Ideally, the problem should be an ongoing, pressing challenge so that you can earn recurring revenue from your solution for a long time.

It will also help you figure out your potential audience size.

After all, you don’t want to invest in creating a product with an audience size of less than a hundred people.

Before you validate your idea, however, you have to evaluate it first.

Idea Evaluation vs. Idea Validation for Micro-SaaS

Idea validation is confirming if people are interested in your idea by testing it live, while evaluation is figuring out an idea’s potential by running it through several criteria.

By evaluating an idea, you’re making estimates based on your research. Since you don’t have a product to test yet, you need to analyze the current market conditions and available solutions to figure out the following: 

  • What is the problem? Is it big enough?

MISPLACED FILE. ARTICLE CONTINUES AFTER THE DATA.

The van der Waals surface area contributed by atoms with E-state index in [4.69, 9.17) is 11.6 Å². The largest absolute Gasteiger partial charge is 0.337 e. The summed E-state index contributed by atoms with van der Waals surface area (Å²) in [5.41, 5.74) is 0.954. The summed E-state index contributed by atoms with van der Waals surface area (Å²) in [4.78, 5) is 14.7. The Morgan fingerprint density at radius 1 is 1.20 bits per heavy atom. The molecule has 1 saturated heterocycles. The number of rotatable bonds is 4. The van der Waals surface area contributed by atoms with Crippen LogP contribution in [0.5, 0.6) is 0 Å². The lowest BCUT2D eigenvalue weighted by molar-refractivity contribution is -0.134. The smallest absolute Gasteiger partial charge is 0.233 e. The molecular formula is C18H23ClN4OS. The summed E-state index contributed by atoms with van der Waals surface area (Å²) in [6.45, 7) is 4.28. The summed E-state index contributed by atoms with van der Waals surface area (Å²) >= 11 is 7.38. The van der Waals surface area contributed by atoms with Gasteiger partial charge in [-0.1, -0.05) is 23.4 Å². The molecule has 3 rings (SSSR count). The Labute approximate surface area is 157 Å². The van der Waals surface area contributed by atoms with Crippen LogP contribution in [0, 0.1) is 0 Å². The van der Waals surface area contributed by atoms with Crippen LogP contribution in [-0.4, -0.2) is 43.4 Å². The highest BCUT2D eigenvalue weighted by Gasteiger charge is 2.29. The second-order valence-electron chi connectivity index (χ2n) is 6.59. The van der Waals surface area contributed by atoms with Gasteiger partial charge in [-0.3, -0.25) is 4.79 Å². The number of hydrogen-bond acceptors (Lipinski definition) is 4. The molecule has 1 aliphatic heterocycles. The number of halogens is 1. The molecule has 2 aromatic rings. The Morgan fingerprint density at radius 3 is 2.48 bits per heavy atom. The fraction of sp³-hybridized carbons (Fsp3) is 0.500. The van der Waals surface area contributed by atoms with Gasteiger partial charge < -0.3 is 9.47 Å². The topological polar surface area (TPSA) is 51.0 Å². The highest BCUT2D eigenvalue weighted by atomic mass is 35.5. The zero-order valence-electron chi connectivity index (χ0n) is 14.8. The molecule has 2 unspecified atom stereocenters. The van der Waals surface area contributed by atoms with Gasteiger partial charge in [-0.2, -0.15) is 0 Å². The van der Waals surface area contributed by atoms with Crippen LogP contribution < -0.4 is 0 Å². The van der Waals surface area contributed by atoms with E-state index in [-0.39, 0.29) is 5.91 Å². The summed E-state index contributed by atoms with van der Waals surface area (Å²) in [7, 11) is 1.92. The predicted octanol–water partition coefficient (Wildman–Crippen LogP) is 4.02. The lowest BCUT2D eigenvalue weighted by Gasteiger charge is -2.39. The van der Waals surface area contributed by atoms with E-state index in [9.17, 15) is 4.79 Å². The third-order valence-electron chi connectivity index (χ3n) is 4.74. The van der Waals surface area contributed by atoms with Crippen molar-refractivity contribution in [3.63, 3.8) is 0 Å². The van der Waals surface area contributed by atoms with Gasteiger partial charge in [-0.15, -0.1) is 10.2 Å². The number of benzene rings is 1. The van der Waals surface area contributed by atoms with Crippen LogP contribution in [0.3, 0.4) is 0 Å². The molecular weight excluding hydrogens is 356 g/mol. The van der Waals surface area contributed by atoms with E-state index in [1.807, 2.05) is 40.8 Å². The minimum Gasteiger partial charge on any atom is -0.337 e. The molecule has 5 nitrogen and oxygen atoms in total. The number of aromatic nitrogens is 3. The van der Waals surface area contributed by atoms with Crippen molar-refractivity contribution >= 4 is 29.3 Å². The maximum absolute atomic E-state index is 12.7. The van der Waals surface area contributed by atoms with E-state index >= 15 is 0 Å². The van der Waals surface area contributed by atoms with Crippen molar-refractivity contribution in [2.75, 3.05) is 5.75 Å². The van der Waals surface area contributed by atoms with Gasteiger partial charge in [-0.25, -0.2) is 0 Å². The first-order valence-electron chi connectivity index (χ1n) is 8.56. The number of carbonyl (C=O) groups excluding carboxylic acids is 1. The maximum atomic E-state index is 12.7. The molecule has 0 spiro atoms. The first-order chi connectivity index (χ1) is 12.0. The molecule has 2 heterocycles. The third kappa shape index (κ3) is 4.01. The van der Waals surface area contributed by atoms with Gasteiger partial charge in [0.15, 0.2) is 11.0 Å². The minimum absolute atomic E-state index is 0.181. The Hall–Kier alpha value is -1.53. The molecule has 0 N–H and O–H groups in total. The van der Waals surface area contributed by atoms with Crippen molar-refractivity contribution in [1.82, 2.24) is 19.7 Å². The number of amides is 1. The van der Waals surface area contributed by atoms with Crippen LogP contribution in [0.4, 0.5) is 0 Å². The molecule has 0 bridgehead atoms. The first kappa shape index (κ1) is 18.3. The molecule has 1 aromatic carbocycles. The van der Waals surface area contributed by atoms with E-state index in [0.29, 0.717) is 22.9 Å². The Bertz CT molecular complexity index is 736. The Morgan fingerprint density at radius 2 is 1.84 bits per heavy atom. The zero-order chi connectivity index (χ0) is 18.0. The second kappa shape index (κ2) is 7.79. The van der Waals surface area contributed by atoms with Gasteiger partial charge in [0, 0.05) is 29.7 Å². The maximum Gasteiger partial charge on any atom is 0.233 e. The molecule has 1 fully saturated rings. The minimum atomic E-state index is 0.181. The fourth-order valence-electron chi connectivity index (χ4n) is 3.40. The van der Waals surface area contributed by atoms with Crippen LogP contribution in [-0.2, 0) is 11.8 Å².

• What is the audience doing to solve it? What solutions are they relying on?
  • Are the existing solutions good enough?
  • Is your solution really needed?
  • Does it stand out?
  • How will your solution perform in the market?
  • How many people will be interested in it?

Note that idea evaluation is just a speculation based on your research, and it doesn’t necessarily mean you’ve already validated it.

Again, to verify an idea means you have to test it live. You can determine a product’s performance only after you test it with a real audience.

Both are essential for success, but evaluation must always come first.